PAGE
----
November 1, 2013
Release of three books by three artists:
Sveinn Fannar Jóhannsson
Some Los Angeles Apartments &
Portraits by Waiters
Fryd Frydendahl & Halfdan Pisket
Winter / Vinter
17:00 - 22:00
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Sveinn Fannar Jóhannsson
In his two latest publications, Jóhannsson relocates from Los Angeles to Cologne, from exterior to interior. Portraits by Waiters contains images of the artist posing in front of his own camera in different rooms, on different occasions. When reading the photos one will follow his private daily life and may soon notice that he appears as bored, isolated and eager at the same time. In his exploration of photography as a means of documentation and the contemporary use and status of the medium, Jóhannsson has created a visual diary of himself.
Some Los Angeles Apartments is a remake of the original book by the American artist Ed Ruscha, published in 1965. In Jóhannsson’s version, which is as deprived of people as the original, Ruscha’s apparent lack of artistic skill, and his challenge of what it means to be an artist, is taken a step further: The young artist has – in a classic avant-garde spirit – not made any pictures himself. In this way his book is composed as an extension of Ruscha’s own words regarding his publications as readymade collections.
Jóhannsson’s book has recently been included in the exhibition titled Ed Ruscha – Books & Co. at The Gagosian Gallery NYC as well as at the Museum Brandhorst in Munich. Supported by NOFOFO.
Conversation Books are hip. Herbert Pundik and Martin Krasnik etc. Winter is such, a conversation book. A conversation in pictures between the photographer Fryd Frydendahl and illustrator and artist Halfdan Pisket, born respectively in 1984 in Hvide Sande on the Danish west coast and 1985 in Copenhagen, Amager. She grew up in a thriving family, surrounded by sand dunes and the sea as the closest neighbor, he in a divided family in the metropolis. And it shows in the choice of subjects throughout the book. Where they are talking from.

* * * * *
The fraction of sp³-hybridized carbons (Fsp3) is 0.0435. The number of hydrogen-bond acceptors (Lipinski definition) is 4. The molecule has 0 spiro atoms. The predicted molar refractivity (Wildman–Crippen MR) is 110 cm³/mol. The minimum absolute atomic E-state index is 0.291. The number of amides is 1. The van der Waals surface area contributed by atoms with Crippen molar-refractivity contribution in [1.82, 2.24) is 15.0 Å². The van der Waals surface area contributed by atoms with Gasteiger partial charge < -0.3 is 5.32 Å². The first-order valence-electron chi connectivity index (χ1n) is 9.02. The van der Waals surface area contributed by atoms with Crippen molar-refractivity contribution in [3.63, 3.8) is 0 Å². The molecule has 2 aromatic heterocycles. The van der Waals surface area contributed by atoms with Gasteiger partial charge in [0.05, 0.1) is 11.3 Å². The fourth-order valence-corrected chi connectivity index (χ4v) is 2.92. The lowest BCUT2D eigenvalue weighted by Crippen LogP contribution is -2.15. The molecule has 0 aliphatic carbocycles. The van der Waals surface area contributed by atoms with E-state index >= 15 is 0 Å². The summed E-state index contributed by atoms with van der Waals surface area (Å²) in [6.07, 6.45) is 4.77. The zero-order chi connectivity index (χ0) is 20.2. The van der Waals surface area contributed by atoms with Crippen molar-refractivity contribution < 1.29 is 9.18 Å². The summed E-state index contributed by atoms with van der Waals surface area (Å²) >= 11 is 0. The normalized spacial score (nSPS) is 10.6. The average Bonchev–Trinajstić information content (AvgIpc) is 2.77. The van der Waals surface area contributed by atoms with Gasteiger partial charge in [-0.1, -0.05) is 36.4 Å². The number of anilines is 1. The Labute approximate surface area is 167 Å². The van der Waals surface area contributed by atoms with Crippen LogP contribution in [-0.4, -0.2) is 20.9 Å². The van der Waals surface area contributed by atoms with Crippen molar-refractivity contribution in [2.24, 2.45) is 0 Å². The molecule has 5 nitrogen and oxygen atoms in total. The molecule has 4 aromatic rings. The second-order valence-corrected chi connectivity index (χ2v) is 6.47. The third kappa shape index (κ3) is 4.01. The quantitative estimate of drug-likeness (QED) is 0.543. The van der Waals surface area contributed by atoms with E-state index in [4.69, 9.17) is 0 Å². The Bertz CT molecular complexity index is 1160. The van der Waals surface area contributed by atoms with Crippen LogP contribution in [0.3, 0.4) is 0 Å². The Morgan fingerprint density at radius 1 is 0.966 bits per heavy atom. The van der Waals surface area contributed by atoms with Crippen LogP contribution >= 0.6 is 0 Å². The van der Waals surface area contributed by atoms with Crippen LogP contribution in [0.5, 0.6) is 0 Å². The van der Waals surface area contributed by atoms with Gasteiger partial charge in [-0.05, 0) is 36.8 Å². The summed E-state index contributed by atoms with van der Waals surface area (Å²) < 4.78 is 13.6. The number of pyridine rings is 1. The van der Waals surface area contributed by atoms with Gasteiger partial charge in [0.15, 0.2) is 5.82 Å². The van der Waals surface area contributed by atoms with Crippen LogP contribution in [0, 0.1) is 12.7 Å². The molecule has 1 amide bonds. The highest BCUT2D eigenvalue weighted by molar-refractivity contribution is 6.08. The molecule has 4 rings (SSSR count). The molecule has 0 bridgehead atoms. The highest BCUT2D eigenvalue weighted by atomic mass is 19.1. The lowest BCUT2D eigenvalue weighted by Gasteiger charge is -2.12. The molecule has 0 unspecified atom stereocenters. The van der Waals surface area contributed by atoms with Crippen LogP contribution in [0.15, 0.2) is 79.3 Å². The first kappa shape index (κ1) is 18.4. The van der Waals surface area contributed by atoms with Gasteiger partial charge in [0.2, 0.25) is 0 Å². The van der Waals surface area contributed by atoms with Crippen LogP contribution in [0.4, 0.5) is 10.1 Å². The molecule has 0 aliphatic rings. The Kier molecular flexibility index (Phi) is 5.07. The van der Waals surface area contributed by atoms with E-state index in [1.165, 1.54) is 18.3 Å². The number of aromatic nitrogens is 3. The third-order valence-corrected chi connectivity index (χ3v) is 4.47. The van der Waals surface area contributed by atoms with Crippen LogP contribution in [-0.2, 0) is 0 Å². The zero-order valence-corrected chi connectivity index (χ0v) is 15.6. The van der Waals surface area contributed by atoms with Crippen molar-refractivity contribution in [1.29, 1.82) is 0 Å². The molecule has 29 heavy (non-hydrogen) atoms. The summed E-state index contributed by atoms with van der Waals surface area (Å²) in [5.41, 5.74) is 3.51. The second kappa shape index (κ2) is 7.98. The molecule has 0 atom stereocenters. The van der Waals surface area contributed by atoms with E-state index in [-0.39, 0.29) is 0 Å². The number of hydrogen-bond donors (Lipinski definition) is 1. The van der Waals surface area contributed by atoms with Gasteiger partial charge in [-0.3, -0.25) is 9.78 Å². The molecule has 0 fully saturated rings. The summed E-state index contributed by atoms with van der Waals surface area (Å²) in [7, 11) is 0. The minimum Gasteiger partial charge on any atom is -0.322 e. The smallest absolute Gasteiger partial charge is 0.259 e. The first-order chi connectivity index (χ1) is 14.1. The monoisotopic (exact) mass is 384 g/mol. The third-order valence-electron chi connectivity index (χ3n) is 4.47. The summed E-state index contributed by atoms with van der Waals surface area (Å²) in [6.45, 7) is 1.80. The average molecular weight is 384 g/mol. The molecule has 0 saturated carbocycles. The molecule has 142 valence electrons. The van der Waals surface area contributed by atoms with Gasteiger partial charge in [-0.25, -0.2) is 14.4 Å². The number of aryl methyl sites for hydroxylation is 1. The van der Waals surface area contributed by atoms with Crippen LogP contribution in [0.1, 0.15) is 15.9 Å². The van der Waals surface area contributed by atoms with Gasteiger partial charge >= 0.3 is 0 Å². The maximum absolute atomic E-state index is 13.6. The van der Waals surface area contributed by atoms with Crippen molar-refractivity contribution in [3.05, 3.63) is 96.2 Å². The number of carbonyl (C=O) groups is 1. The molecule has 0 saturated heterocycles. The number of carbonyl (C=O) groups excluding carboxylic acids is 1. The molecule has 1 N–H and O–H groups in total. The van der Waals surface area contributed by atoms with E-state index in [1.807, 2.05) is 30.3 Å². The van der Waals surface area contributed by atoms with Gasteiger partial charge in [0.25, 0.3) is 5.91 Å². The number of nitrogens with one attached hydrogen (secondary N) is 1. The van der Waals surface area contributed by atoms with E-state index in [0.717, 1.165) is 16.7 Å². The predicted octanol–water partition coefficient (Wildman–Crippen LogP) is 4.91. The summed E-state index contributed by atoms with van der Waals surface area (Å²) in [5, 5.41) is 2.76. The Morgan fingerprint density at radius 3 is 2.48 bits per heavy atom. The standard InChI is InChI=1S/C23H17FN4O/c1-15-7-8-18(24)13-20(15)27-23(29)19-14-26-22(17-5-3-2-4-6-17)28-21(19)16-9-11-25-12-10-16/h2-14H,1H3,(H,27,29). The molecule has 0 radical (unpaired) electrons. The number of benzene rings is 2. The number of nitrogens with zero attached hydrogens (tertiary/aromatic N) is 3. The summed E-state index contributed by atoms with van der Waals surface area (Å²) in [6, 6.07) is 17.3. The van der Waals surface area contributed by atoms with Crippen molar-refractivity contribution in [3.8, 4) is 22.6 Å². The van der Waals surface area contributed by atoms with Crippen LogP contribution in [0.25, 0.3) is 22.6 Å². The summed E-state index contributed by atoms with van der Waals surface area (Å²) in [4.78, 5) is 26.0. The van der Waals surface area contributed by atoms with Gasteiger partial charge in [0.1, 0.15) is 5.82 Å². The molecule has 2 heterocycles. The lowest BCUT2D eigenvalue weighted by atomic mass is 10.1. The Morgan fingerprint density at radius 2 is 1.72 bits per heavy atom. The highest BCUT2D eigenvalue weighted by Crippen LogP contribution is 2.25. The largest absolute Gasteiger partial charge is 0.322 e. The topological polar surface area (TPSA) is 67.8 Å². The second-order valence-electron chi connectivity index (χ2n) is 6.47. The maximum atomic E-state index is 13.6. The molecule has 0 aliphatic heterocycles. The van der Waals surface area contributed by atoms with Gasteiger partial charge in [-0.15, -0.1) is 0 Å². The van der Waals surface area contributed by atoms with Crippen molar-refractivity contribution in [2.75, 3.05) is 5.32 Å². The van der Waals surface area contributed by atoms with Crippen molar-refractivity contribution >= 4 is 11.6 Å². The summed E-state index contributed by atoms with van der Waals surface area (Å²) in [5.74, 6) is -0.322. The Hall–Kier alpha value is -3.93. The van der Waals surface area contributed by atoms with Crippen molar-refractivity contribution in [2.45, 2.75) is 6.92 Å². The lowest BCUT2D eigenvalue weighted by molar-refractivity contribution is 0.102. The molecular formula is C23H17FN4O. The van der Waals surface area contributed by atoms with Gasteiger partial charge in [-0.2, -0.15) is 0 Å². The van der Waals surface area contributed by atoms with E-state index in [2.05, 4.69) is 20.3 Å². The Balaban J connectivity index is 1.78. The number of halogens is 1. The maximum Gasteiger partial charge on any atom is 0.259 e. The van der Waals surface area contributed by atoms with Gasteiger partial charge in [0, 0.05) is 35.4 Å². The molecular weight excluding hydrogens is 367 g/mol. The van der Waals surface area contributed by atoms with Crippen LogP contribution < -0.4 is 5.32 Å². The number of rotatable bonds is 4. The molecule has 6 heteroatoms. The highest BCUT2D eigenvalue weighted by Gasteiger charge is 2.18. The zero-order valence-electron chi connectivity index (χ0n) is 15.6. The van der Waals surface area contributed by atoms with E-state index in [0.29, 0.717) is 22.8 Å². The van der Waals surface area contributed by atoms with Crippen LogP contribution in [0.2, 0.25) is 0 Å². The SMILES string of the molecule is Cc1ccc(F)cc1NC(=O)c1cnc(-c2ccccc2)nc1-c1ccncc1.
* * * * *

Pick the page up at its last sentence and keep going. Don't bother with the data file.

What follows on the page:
But the dreams of doing something other than what was in the cards, is the same. There is the same energy, the same will and the same courage to go all the way. But when nothing is a foregone conclusion, one only has his own doubts to align himself with. If it works. That’s the tricky part. Is it good enough. And that is what Winter is examining – the repetitive act of being thrown back into one self, every time you have moved forward, the mind slush. It sets for a gloomy foundation to start from zero. But there is also a freedom in being without inheritance. To choose your own expression, your own mythology, in short: to fantasize.
And besides the courage, the willpower and the energy there is honesty. To be uncompromised and true and tell it like it is. Bjørn Rasmussen and Christina Hagen has written the introductory texts and Asbjørn Skou has written the postscript.